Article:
Reaching Generation Z: Many Businesses are Rethinking Social Media
After years of focusing on millennials, it’s time for businesses to turn their attention to the newest kids on the block, Generation Z.
Born between the years 1995 and 2015, they’re between 2 and 23 years old and there’s nearly 74 million of them in the United States. While the 2-year-olds aren’t doing much buying, a large percentage of this generation has access to $44 billion in buying power with a high ratio of discretionary spending.
Unlike millennials, the Gen Z population was born into the digital era and many had phones in their hands as soon as 10 years old. But while they are all about digital, the way they consume their content differs from millennials in meaningful ways – and businesses need to take note of those differences if they want to try to harness that buying power.
James Shockley of Hidlo Studios and his newest business, Social Media Movement, is not only a business owner trying to help businesses connect with 20- to 35-year-olds, but he’s also part of Gen Z. He knows what Gen Z is looking for from businesses because it’s the same things he’s looking for. And, according to Shockley, the places businesses are used to marketing are out.
“I can’t tell you the last time I followed a business on Facebook,” Shockley explained. “The same for Twitter. I think only old people use Twitter.”
While Gen Z uses their smartphones 15.4 hours per week, they’re not necessarily “plugged in and zoned out.” According to Shockley, they want to go out and have experiences and share their experiences with friends. This is why his business began with Snapchat geofilters. This generation flocks to Snapchat because their parents aren’t there, and Shockley said it offers a more personal experience. It also offers the opportunity for “artwork that happens to be ads.”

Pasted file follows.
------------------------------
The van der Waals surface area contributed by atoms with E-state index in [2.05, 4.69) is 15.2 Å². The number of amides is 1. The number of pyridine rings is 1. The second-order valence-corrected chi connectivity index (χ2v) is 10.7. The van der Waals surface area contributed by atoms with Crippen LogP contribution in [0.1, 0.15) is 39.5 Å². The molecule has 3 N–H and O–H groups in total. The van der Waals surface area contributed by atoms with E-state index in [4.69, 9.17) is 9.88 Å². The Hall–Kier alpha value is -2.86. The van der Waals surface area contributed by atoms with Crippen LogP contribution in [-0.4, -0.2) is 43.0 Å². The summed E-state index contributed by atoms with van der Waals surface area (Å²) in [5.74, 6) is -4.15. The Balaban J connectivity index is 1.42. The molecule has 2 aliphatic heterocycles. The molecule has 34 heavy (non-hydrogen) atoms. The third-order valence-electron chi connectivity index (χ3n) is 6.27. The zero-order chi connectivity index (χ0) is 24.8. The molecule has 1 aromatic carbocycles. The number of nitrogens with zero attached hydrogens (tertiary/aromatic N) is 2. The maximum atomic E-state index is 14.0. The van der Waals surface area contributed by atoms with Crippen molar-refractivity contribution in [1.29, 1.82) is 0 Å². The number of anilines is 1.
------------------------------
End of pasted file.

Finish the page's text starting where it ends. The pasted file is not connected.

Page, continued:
Shockley’s first business client was Dublin Square and he and his team designed a Snapchat filter that would allow customers to use a specific filter when they were at the East Lansing bar. When they are using the filter, they are bragging about where they are and advertising for the business to their friends. Plus, Gen Z trusts their friends over ads.
In fact, according to a study by Vision Critical, the world’s leading customer and intelligence platform, many don’t see traditional ads anymore as they are only watching 13.2 hours of TV a week, compared to the 24.1 of baby boomers. So, where are they? Snapchat and Instagram are huge, but they’re also on YouTube.
“It’s replacing TV,” Shockley said.
Courtney Lane Maki Larvadain of Glow Social Media, a social media strategy company, has also noticed this trend. Along with diversifying their time across multiple channels, Gen Z is also utilizing ad blockers on these various channels. The best way around these blockers, according to Larvadain, are influencers. Gen Z doesn’t follow businesses on social media, they follow people – people they trust and will listen to. Those people are called influencers, and if companies can get those people to use their products, Gen Z will notice.
Larvadain was working with a client that sold gymnastics equipment. While they could reach the parents in traditional ways, they had to start thinking about things like Snapchat to reach the gymnasts.
“We looked to influencers,” Larvadain said.
Gen Z has only ever looked to their phones for the latest trends, and they get those trends from the personalities they trust online.
A visually pleasing Instagram account can go a long way in gaining the trust of Gen Z, and that’s where Shockley is shifting the focus of his business. Beyond Snapchat filters, Social Media Movement wants to help businesses offer something new and fresh that the next generation will appreciate.
“Gen Z loves aesthetics,” Shockley said.
According to Lavardain, keeping up with Gen Z means staying on top of trends. She said she still hears companies say they don’t need social media, “and by the time they realize they do need it, they’re way behind.” Companies need to figure out how to reach them on the apps they already use. Lavardain added that it’s important to embrace the changes they are influencing.
“They are looking for ways to make communication easy and different. If they communicate in certain ways, we have to get on board,” she said.